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Astron. Astrophys. 328, 203-210 (1997)

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4. A simple light curve model

The observed differences in the light curves of SNe Ia may be attributed to many different factors. Accurate fitting of the light curve of a particular SN Ia may indeed require an ad-hoc explosion model and fine tuning of several parameters. However, this approach makes it difficult to disentangle the relative importance of the different parameters. Since we wanted to isolate the effects of the two arguably most interesting physical parameters, [FORMULA] and [FORMULA], we developed a simple Monte Carlo code for the calculation of the bolometric light curve and did not use any particular explosion model. In particular, we made no effort to fit the shape of the light curve near maximum in detail.

Starting from a given density stratification and a distribution of Ni within the ejecta, the code computes the deposition of the [FORMULA] -rays as a function of time with an MC scheme. The [FORMULA] -ray energy sources are given by Sutherland & Wheeler (1984), while the opacity to [FORMULA] -rays is assumed to be gray and to have a constant value [FORMULA] cm2 g-1, in agreement with recent calculations (Swartz et al., 1995). The energy released by the decay of 56 Co in the form of positrons (19% of the total) can only be transformed into [FORMULA] -rays if the positrons annihilate.

The calculations show that with the expansion the ejecta become rapidly transparent to [FORMULA] -rays. In particular, 200 days after the explosion the fraction of the [FORMULA] -ray energy which is deposited in a typical model is only [FORMULA]. At this time the kinetic energy of the positrons may become the main contributor to the light curve, if a major fraction of it is deposited.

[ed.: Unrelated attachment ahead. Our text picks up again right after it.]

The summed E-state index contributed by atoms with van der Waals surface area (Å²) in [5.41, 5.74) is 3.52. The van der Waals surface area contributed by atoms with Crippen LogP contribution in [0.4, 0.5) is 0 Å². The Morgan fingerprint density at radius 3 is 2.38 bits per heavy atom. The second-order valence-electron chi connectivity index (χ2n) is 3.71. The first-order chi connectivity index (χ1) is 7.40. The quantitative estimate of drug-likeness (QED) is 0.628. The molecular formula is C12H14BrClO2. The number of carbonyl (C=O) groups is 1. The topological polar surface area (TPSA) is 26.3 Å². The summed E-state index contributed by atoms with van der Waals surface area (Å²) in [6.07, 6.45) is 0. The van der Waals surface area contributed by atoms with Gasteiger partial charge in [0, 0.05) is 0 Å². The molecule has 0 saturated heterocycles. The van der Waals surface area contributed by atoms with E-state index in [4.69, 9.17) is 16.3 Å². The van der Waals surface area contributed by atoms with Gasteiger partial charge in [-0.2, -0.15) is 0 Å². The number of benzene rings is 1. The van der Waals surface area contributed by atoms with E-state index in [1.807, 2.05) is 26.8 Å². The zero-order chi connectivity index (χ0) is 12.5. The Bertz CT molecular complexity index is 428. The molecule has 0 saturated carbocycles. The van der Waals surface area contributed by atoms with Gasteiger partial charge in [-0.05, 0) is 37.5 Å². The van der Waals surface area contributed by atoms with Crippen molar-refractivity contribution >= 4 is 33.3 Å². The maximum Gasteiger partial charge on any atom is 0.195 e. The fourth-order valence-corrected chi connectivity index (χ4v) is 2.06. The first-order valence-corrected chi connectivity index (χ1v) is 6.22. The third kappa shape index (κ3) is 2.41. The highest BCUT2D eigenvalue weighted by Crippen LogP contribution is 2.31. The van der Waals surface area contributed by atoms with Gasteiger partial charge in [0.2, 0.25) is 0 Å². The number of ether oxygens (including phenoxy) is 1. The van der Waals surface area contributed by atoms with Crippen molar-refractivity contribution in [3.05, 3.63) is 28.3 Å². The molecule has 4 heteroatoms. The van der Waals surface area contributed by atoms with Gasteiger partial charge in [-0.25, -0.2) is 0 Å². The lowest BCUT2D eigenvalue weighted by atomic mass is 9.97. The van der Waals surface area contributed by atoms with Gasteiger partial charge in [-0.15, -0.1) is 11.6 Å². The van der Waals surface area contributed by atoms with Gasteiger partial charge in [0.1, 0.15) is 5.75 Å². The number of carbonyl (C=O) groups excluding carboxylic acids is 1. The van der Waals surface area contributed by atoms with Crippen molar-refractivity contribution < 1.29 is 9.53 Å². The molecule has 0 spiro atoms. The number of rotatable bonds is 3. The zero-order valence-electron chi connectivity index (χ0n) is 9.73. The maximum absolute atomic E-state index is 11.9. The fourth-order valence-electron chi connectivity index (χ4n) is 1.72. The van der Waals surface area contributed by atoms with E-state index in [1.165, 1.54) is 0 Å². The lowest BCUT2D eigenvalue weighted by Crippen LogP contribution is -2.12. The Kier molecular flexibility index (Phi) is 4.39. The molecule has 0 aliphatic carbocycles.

The early assumption was that positrons deposit all of their kinetic energy and annihilate almost on the spot (Axelrod, 1980). Subsequently, this idea has been questioned. For instance, Chan & Lingenfelter (1993) suggested that a significant fraction of the positrons manage to escape, possibly because of the presence of radially combed magnetic fields. On the other hand, Swartz et al (1995) argued that positrons cannot escape at all, otherwise a significant fraction of the radioactive decay energy would be lost.

Recently, it has been argued that to fit the late light curve of SNe Ia requires that the ejecta become progressively transparent also to positrons (Colgate et al., 1997), although with a longer time scale than for [FORMULA] -rays (a typically adopted value is [FORMULA] cm2 g-1). Describing the positron deposition by means of a positron opacity appears to be a natural approach, and we have adopted it in our light curve code. This gives us the freedom to manipulate the positron deposition as well as the transport of optical photons.

Our [FORMULA] -ray source function for 56 Co therefore takes the form

[EQUATION]

where [FORMULA] erg g-1  s-1 is the rate of energy production from the 56 Co decay (excluding the KE of the positrons), [FORMULA] and [FORMULA] are the mean lifetimes of 56 Ni and 56 Co, respectively, and [FORMULA] is the positron deposition function. The positron KE accounts for an additional [FORMULA] -ray source, which is given by

[EQUATION]